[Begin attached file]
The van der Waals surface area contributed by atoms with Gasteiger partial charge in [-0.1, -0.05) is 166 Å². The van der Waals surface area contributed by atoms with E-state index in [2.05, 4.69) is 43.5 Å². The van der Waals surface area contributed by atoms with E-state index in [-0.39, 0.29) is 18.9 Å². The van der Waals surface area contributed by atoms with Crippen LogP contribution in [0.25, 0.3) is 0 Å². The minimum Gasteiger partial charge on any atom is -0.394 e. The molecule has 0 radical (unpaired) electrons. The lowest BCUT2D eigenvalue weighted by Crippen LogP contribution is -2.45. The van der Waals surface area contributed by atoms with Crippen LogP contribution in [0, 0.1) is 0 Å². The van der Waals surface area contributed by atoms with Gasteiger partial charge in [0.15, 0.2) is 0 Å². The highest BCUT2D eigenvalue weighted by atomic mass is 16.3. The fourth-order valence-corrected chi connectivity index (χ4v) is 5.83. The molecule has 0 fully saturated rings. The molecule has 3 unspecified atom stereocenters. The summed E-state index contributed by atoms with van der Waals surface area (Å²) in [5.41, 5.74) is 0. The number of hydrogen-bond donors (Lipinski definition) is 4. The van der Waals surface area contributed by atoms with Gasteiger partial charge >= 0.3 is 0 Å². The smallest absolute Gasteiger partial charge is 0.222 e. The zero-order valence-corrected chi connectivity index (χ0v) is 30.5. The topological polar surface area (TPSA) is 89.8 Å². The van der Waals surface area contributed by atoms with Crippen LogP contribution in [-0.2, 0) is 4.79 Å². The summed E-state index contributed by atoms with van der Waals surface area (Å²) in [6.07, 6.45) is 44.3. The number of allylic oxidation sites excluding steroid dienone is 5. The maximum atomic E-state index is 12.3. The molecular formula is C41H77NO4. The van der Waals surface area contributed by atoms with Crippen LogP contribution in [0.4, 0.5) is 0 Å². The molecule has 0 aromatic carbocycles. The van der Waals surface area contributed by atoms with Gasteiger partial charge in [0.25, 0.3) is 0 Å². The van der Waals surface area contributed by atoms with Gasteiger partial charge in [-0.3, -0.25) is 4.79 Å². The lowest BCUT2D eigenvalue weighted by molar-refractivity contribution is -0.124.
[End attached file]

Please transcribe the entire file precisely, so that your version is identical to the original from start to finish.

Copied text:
The van der Waals surface area contributed by atoms with Gasteiger partial charge in [-0.1, -0.05) is 166 Å². The van der Waals surface area contributed by atoms with E-state index in [2.05, 4.69) is 43.5 Å². The van der Waals surface area contributed by atoms with E-state index in [-0.39, 0.29) is 18.9 Å². The van der Waals surface area contributed by atoms with Crippen LogP contribution in [0.25, 0.3) is 0 Å². The minimum Gasteiger partial charge on any atom is -0.394 e. The molecule has 0 radical (unpaired) electrons. The lowest BCUT2D eigenvalue weighted by Crippen LogP contribution is -2.45. The van der Waals surface area contributed by atoms with Crippen LogP contribution in [0, 0.1) is 0 Å². The van der Waals surface area contributed by atoms with Gasteiger partial charge in [0.15, 0.2) is 0 Å². The highest BCUT2D eigenvalue weighted by atomic mass is 16.3. The fourth-order valence-corrected chi connectivity index (χ4v) is 5.83. The molecule has 0 fully saturated rings. The molecule has 3 unspecified atom stereocenters. The summed E-state index contributed by atoms with van der Waals surface area (Å²) in [5.41, 5.74) is 0. The number of hydrogen-bond donors (Lipinski definition) is 4. The van der Waals surface area contributed by atoms with Gasteiger partial charge >= 0.3 is 0 Å². The smallest absolute Gasteiger partial charge is 0.222 e. The zero-order valence-corrected chi connectivity index (χ0v) is 30.5. The topological polar surface area (TPSA) is 89.8 Å². The van der Waals surface area contributed by atoms with Crippen LogP contribution in [-0.2, 0) is 4.79 Å². The summed E-state index contributed by atoms with van der Waals surface area (Å²) in [6.07, 6.45) is 44.3. The number of allylic oxidation sites excluding steroid dienone is 5. The maximum atomic E-state index is 12.3. The molecular formula is C41H77NO4. The van der Waals surface area contributed by atoms with Crippen LogP contribution in [0.4, 0.5) is 0 Å². The molecule has 0 aromatic carbocycles. The van der Waals surface area contributed by atoms with Gasteiger partial charge in [0.25, 0.3) is 0 Å². The van der Waals surface area contributed by atoms with Gasteiger partial charge in [-0.3, -0.25) is 4.79 Å². The lowest BCUT2D eigenvalue weighted by molar-refractivity contribution is -0.124.